The Education Ministry's plan for the coming school year does not include civics, democratic values or Jewish-Arab coexistence, according to copies circulated among principals.
It states schools' two main objectives are to reinforce Jewish and Zionist values, and to improve scholastic achievements, and instructs principals how to fulfill these goals.
"This is education for Zionism and Judaism without education for democracy and peace, and it promotes ultra-nationalism," said University of Haifa Prof. Gavriel Solomon, an Israel Prize winner in the field of education.
Although the booklet was sent to school principals about two weeks ago, the Education Ministry said the plan was "preliminary, and the process of combining all the system's programs is not yet complete. The final edition and the schedule for implementation will be published after the Passover holiday."
The authors of the plan say it provides tools needed "to build a work plan, while also putting all of us on the same page," and set 11 goals. The first is to "deepen education for values," which includes a new middle-school program called "the culture and heritage of Israel," as well as classes and field trips aimed at encouraging army service.
Other goals include limiting student violence, improving academic performance, maximizing study time at school, improving the status of teachers and principals, increasing the number of pupils in technological-vocational programs, and promoting a new school computerization plan.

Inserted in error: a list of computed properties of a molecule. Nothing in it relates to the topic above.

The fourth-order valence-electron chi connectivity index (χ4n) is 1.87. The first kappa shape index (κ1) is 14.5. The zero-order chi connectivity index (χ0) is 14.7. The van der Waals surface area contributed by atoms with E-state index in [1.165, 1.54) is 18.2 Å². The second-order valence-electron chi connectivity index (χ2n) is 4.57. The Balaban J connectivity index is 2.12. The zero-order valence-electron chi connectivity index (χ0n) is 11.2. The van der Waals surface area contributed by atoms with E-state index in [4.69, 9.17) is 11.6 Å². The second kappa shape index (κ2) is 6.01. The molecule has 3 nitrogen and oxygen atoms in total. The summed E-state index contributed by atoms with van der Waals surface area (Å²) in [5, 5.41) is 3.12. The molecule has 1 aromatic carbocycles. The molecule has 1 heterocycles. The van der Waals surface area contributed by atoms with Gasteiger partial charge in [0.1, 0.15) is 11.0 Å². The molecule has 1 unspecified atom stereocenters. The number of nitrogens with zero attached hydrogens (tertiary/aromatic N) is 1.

Some school principals expressed consternation over the fact that the plan does not mention educating for democracy or Arab-Jewish coexistence.
"The plan expresses the Education Ministry's agenda, and principals understand that they don't need to invest any effort in spheres not covered by the plan," stated the principal of one Tel Aviv high school. Polls of Israeli youth from the past few years show an increase in racism and anti-democratic attitudes, the principal said. With this in mind, "one might have expected the Education Ministry to set a clear policy of teaching civics and democracy. These subjects' absence from the work plan is very conspicuous, and it's hard to imagine that it is a coincidence."
A survey released two weeks ago found that 60% of Jewish youths aged 15-18 believe "strong" leaders are more important than the rule of law, and 70% believe that when the state's security needs and democratic values conflict, security should win out. In addition, 46% said Arabs should not be allowed to serve in the Knesset, and 50% said they opposed having Arabs live in their neighborhood. The main trend is that Jewish nationalist values were growing stronger, and respect for democratic-liberal values were weakening, concluded the survey-makers.
"If priorities are to be set in education today, they should involve democracy education, and education for cooperation between Jewish and Arabs," said Solomon.
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